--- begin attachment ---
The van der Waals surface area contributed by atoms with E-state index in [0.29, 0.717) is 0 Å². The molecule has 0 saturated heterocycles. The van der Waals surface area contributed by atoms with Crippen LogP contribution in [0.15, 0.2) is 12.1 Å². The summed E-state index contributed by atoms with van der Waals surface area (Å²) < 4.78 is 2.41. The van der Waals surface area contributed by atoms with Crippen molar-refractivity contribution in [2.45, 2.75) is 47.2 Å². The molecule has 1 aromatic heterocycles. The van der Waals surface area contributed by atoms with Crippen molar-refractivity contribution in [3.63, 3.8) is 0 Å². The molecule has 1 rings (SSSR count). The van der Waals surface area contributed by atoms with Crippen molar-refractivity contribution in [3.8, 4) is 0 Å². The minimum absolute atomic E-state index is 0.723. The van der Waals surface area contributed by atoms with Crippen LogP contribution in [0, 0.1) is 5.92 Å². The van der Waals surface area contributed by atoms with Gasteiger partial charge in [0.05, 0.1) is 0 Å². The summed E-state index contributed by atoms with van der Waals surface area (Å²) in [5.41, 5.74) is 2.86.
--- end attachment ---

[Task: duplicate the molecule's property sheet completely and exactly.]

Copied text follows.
The van der Waals surface area contributed by atoms with E-state index in [0.29, 0.717) is 0 Å². The molecule has 0 saturated heterocycles. The van der Waals surface area contributed by atoms with Crippen LogP contribution in [0.15, 0.2) is 12.1 Å². The summed E-state index contributed by atoms with van der Waals surface area (Å²) < 4.78 is 2.41. The van der Waals surface area contributed by atoms with Crippen molar-refractivity contribution in [2.45, 2.75) is 47.2 Å². The molecule has 1 aromatic heterocycles. The van der Waals surface area contributed by atoms with Crippen molar-refractivity contribution in [3.63, 3.8) is 0 Å². The molecule has 1 rings (SSSR count). The van der Waals surface area contributed by atoms with Crippen molar-refractivity contribution in [3.8, 4) is 0 Å². The minimum absolute atomic E-state index is 0.723. The van der Waals surface area contributed by atoms with Crippen LogP contribution in [0, 0.1) is 5.92 Å². The van der Waals surface area contributed by atoms with Gasteiger partial charge in [0.05, 0.1) is 0 Å². The summed E-state index contributed by atoms with van der Waals surface area (Å²) in [5.41, 5.74) is 2.86.